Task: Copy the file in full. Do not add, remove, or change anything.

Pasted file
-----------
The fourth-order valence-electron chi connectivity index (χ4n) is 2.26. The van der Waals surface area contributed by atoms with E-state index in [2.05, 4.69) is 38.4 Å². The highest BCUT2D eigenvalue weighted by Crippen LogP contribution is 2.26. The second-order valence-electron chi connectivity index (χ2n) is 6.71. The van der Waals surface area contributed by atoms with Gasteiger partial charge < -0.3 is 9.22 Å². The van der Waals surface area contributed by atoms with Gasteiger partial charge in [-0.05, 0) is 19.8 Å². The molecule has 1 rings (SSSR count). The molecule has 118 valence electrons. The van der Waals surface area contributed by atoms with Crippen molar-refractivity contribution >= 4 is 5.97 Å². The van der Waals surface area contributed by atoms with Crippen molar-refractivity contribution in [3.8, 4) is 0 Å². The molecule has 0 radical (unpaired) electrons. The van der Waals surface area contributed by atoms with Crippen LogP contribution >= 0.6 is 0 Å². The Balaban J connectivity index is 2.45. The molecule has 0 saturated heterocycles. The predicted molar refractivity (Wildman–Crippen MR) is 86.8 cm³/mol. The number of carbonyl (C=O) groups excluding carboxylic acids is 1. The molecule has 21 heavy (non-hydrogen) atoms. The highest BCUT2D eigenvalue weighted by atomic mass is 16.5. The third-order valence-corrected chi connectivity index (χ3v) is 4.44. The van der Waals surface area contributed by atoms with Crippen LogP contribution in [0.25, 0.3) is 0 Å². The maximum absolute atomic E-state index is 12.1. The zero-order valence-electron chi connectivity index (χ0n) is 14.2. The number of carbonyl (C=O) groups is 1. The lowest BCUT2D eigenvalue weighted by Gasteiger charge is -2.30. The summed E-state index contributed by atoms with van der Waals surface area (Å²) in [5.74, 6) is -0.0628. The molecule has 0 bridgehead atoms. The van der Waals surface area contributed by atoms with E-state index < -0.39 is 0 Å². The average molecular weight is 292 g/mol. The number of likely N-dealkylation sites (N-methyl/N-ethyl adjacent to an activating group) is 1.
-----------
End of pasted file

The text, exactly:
The fourth-order valence-electron chi connectivity index (χ4n) is 2.26. The van der Waals surface area contributed by atoms with E-state index in [2.05, 4.69) is 38.4 Å². The highest BCUT2D eigenvalue weighted by Crippen LogP contribution is 2.26. The second-order valence-electron chi connectivity index (χ2n) is 6.71. The van der Waals surface area contributed by atoms with Gasteiger partial charge < -0.3 is 9.22 Å². The van der Waals surface area contributed by atoms with Gasteiger partial charge in [-0.05, 0) is 19.8 Å². The molecule has 1 rings (SSSR count). The molecule has 118 valence electrons. The van der Waals surface area contributed by atoms with Crippen molar-refractivity contribution >= 4 is 5.97 Å². The van der Waals surface area contributed by atoms with Crippen molar-refractivity contribution in [3.8, 4) is 0 Å². The molecule has 0 radical (unpaired) electrons. The van der Waals surface area contributed by atoms with Crippen LogP contribution >= 0.6 is 0 Å². The Balaban J connectivity index is 2.45. The molecule has 0 saturated heterocycles. The predicted molar refractivity (Wildman–Crippen MR) is 86.8 cm³/mol. The number of carbonyl (C=O) groups excluding carboxylic acids is 1. The molecule has 21 heavy (non-hydrogen) atoms. The highest BCUT2D eigenvalue weighted by atomic mass is 16.5. The third-order valence-corrected chi connectivity index (χ3v) is 4.44. The van der Waals surface area contributed by atoms with Crippen LogP contribution in [0.25, 0.3) is 0 Å². The maximum absolute atomic E-state index is 12.1. The zero-order valence-electron chi connectivity index (χ0n) is 14.2. The number of carbonyl (C=O) groups is 1. The lowest BCUT2D eigenvalue weighted by Gasteiger charge is -2.30. The summed E-state index contributed by atoms with van der Waals surface area (Å²) in [5.74, 6) is -0.0628. The molecule has 0 bridgehead atoms. The van der Waals surface area contributed by atoms with E-state index < -0.39 is 0 Å². The average molecular weight is 292 g/mol. The number of likely N-dealkylation sites (N-methyl/N-ethyl adjacent to an activating group) is 1.